Apple & cinnamon scones. Autumn has arrived and what better way to celebrate but with a warm cinnamon spiced scone with apple slathered in melting butter!
Apple and cinnamon scones are a delicious treat at any time of the year. But never more so than during Autumn, when the weathers on the turn and we start to look to food that’s just a little more comforting. Apple and cinnamon is a well loved taste combination, one flavour bringing out the flavour of the other. Eaten warm straight from the oven, with butter and some homemade Apple Jelly is there anything better? I don’t think so, these scones make a delicious treat any time of the day.
How do I ensure a light scone?
I make a good scone, and it’s something I enjoy baking and therefore bake a lot. However, I have friends who say that they struggle to bake a decent scone. Some complain about the lack of rise, others saying they are too tough.
Scone dough needs a light hand. As with all scones it is essential not to overwork the dough mixture! Most of the problems people tell me about when they are baking scones are the result of too heavy a hand and overworking the dough.
Here’s some advice on baking the perfect scone.
First you need to bring the dough very gently together with your hands, take care not to be too heavy handed, try to use your fingers rather than the palm of your hand.
Once combined into a rough ball, place on a very well floured surface. If using a rolling pin add a generous amount of flour to that too. You don’t want the dough sticking to either the board or your rolling pin. Gently roll the dough to around 2.5cm in depth before cutting and placing onto the baking sheet and baking in the oven.
If you overwork the dough it will not rise, you will be left with flat, hard scones. The less you work the dough the better the rise and the fluffier the scone. Cut the first round of scones then gently bring the leftover dough together again before cutting more scones.
Adding flavour to scones:
The addition of grated, wet apple will stop the rise a little. This is the case when adding any wetter flavour ingredient to a scone.
Therefore some baking powder is added to the scone mix to help the dough to rise. However, again do not be heavy handed with the baking powder add only the 1/2 teaspoon asked for in the recipe. Anything more will result in a scone that tastes terrible. Add just enough to get the scone to lift.
Point worth noting:
This recipe requires you to add 1 medium egg. However, I thought it might be worthwhile adding what to do if you only have a large egg.
If you add a large egg and the same amount of buttermilk, you will have too loose a mixture and the scones will be tricky to bind together. Instead, when using a large egg cut back a little on the buttermilk, say by around 10ml. This will balance out the liquid element and should keep the dough nice and light.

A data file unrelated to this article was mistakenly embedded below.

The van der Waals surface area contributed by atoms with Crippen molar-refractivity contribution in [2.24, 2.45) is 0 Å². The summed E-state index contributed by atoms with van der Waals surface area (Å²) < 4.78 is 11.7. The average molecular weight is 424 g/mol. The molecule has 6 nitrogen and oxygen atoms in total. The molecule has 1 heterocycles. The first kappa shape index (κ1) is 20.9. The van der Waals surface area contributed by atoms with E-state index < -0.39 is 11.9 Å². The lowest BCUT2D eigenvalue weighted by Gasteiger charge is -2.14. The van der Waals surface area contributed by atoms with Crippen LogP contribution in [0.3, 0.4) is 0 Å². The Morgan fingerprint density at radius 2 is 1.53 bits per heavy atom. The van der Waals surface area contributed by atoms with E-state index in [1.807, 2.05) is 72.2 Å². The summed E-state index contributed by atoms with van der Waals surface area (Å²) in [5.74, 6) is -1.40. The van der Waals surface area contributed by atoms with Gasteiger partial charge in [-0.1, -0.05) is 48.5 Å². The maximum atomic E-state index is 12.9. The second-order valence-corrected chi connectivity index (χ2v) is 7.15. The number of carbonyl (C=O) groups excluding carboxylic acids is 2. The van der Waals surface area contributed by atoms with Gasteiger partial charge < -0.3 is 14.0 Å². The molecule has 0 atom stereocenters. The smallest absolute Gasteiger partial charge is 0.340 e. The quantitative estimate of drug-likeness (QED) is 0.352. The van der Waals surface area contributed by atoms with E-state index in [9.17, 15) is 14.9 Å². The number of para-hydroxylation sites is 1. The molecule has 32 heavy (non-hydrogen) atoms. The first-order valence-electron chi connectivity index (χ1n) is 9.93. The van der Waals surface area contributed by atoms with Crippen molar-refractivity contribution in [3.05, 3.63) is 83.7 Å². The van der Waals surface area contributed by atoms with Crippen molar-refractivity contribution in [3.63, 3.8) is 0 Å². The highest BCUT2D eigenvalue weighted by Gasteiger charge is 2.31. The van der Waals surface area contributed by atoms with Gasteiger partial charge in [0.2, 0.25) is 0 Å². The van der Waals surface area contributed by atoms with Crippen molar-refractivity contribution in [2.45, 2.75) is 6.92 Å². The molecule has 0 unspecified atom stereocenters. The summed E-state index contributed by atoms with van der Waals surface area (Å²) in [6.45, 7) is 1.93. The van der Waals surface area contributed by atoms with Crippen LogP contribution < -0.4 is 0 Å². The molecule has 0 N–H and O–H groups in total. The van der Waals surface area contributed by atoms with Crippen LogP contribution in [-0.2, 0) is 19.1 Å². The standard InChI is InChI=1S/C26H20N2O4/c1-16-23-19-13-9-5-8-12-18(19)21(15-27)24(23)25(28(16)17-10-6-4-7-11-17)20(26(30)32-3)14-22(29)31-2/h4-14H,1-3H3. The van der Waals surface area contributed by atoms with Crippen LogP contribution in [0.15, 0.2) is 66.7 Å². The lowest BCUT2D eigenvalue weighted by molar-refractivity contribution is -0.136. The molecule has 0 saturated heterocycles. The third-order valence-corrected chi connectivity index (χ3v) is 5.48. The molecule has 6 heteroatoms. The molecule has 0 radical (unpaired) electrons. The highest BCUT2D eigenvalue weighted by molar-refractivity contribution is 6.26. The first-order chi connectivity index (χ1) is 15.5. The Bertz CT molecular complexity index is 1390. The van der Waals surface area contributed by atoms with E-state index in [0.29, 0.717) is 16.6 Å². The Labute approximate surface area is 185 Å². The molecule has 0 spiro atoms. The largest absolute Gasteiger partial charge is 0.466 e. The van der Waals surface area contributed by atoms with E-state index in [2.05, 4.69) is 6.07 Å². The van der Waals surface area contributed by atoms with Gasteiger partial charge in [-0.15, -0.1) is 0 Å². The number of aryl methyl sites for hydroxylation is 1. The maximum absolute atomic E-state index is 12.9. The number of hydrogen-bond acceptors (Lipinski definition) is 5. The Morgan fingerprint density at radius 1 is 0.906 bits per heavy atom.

Can you freeze apple & cinnamon scones?
I am firmly of the opinion that scones are best eaten when warm and fresh from the oven, the day they are baked. They will keep another day, but past 2 days the start to taste a bit stale. For that reason I prefer to freeze leftover scones, something to take out and enjoy at a later date.
When freezing scones, simply allow to them to cool completely and place them in a container suitable for the freezer.
When taking your scones back out of the freezer they are best when warmed up a little in the oven before serving.
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Additional recipe suggestions:
If you like this recipe then try some of our other scone recipes:
Some other great recipes Autumn bakes:
If you enjoyed this bake have a look at our Ultimate Guide to Baking with Kids. This guide is full of great recipe suggestions, hints and tips for anyone who enjoys baking.
apple & cinnamon scones
- 250 g self raising flour
- 50 g soft light brown sugar
- 1/2 tsp baking powder
- 1/2 tsp freshly grated nutmeg
- 1 tsp cinnamon
- 50 g unsalted butter
- 1 free range egg (medium)
- 100 ml buttermilk
- 2 apples (grated)
- Preheat oven to 220°C (200°C for fan assist oven)
- Add dry ingredients to bowl, then add butter and work through fingers until it resembles fine breadcrumbs
- In a measuring jug, mix egg with the buttermilk.
- Add liquid ingredients into dry ingredients and mix with a fork gently to just bring together. DO NOT OVERMIX!
- Fold through grated apples.
- Turn out onto floured work surface and either pat down to 1 inch or roll gently. Cut with a scone cutter or knife to desired shape and size. Brush top with egg wash or milk.
- Bake for 14-18 (depending on size) or until golden.
- This scone mixture before baking is wetter than that of a typical plain scone. Only handle the dough enough to bring together and liberally flour your work surface.
- The buttermilk in the UK is quite thick, if you are using milk, you may need to reduce the quantity.
- This recipe calls for 1 MEDIUM egg, using a large egg will make the dough too wet and not rise enough.
- Grating the apple allows it to be incorporated throughout the mixture but you can leave in small pieces if you prefer.
• Please note that the nutrition information provided above is approximate and meant as a guideline only •Share on Facebook
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